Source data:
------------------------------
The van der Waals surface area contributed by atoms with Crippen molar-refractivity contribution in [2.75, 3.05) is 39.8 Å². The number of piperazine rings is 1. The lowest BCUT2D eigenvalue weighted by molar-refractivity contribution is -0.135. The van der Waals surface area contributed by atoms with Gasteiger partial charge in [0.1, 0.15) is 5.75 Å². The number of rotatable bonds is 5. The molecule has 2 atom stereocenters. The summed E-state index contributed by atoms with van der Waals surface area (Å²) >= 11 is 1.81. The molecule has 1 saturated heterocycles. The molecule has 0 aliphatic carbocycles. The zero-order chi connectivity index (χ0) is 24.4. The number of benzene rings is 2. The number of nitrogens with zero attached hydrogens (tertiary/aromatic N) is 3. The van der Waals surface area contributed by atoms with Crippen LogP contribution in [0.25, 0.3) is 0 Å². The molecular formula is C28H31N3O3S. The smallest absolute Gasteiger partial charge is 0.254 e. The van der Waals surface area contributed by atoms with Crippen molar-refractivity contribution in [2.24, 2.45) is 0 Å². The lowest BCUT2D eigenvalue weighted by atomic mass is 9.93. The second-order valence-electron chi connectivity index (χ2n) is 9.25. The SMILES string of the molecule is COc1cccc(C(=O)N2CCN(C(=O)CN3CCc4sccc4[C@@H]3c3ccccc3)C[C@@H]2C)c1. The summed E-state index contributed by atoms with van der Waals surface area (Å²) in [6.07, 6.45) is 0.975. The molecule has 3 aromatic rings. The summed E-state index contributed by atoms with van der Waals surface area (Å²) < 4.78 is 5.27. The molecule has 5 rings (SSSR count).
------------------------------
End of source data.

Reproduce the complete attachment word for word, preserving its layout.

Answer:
The van der Waals surface area contributed by atoms with Crippen molar-refractivity contribution in [2.75, 3.05) is 39.8 Å². The number of piperazine rings is 1. The lowest BCUT2D eigenvalue weighted by molar-refractivity contribution is -0.135. The van der Waals surface area contributed by atoms with Gasteiger partial charge in [0.1, 0.15) is 5.75 Å². The number of rotatable bonds is 5. The molecule has 2 atom stereocenters. The summed E-state index contributed by atoms with van der Waals surface area (Å²) >= 11 is 1.81. The molecule has 1 saturated heterocycles. The molecule has 0 aliphatic carbocycles. The zero-order chi connectivity index (χ0) is 24.4. The number of benzene rings is 2. The number of nitrogens with zero attached hydrogens (tertiary/aromatic N) is 3. The van der Waals surface area contributed by atoms with Crippen LogP contribution in [0.25, 0.3) is 0 Å². The molecular formula is C28H31N3O3S. The smallest absolute Gasteiger partial charge is 0.254 e. The van der Waals surface area contributed by atoms with Crippen molar-refractivity contribution in [2.24, 2.45) is 0 Å². The lowest BCUT2D eigenvalue weighted by atomic mass is 9.93. The second-order valence-electron chi connectivity index (χ2n) is 9.25. The SMILES string of the molecule is COc1cccc(C(=O)N2CCN(C(=O)CN3CCc4sccc4[C@@H]3c3ccccc3)C[C@@H]2C)c1. The summed E-state index contributed by atoms with van der Waals surface area (Å²) in [6.07, 6.45) is 0.975. The molecule has 3 aromatic rings. The summed E-state index contributed by atoms with van der Waals surface area (Å²) < 4.78 is 5.27. The molecule has 5 rings (SSSR count).